Information theft has led to the compromise of intellectual property, credit card information, electronic funds, identity theft, and a host of other negative consequences. Electronic theft, or cyber crime affects individuals, corporations and government entities. Breaches are routinely perpetrated by, ill intended employees, ex-employees, organized crime groups, and foreign government sponsored espionage groups.
While government mandates are driving organizations to address compliance initiatives, the security of many data assets has seen limited improvement. Many organizations are struggling quietly having been victimized by information theft and are seeking to understand the potential consequences and methods to recovery. Information Defense helps organizations to identify threats to intellectual property and sensitive data assets along with the necessary measures to prepare for, prevent, and respond to cyber crime and data theft.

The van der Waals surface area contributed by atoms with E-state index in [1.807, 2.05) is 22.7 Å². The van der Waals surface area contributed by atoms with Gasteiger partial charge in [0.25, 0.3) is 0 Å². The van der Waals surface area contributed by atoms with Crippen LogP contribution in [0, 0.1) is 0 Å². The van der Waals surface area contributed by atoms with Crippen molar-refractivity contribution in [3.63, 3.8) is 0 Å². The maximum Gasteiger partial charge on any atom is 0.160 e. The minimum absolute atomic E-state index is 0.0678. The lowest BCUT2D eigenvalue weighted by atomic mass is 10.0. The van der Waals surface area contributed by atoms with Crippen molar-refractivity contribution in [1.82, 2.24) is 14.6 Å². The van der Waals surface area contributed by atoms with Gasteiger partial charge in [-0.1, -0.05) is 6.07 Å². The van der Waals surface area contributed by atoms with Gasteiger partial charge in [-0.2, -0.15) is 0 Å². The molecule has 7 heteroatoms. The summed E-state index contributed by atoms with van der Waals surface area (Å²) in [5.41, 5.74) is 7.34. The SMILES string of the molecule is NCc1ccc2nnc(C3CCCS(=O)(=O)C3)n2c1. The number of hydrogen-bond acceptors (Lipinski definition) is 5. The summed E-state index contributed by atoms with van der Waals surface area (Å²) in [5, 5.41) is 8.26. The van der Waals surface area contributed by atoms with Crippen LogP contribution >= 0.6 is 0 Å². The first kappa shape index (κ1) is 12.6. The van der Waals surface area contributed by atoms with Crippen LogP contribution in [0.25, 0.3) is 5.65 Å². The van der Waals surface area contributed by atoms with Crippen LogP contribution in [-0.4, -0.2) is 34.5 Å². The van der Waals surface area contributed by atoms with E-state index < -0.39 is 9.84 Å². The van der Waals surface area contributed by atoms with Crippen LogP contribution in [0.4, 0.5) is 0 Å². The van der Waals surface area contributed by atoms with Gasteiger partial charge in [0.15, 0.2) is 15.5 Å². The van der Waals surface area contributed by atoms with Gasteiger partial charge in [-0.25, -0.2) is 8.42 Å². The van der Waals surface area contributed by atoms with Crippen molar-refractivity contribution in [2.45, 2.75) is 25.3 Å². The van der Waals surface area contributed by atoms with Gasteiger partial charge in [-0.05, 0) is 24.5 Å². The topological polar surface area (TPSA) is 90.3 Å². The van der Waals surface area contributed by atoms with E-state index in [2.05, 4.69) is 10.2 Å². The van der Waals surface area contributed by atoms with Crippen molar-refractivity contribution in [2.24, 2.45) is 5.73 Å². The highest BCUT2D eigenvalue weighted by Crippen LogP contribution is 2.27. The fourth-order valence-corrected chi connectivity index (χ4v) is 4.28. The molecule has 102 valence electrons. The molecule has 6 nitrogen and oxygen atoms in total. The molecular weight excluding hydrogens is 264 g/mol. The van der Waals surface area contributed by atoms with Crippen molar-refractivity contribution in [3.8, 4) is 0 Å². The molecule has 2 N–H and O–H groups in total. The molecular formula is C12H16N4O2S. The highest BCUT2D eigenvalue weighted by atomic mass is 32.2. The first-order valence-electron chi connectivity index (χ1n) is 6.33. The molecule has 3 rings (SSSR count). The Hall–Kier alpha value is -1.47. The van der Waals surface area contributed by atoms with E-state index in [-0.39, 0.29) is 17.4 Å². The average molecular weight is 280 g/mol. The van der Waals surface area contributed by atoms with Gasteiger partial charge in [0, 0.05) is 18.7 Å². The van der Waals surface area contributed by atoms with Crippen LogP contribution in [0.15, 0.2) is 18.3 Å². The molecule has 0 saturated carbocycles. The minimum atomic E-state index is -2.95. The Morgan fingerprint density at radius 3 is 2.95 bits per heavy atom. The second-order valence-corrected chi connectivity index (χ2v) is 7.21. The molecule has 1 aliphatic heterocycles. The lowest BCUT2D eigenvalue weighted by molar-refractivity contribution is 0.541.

We assist organizations to:
- Secure data environments through technical measures
- Secure data through improved information security process and procedures
- Respond to and recover from information security breaches
- Build incident response and data forensic teams
- Model and measure risk to information assets and intellectual property
- Address compliance initiatives such as PCI, Red Flags Rule and others
Our methods follow a comprehensive risk based approach through our Information Security Management Model (ISMM). The protection of information assets within the workplace is a significant issue. Our approach enables organizations to Prepare, Prevent and Respond to cyber crime.
Latest Cyber & Information Security News
Today more than at any time in the past we are committed to using the Internet for almost all our business and social needs. Never.
Thanks to the guys at SecureWorld who invited me to speak on mobile device management (MDM) and mobile device security yesterday! The.
Think your cell phone conversations are secure? Think again .computer scientists at Rutgers University have shown how a familiar type of personal computer security threat can now attack new generations of smart mobile phones,
SANS Institute Security Alerts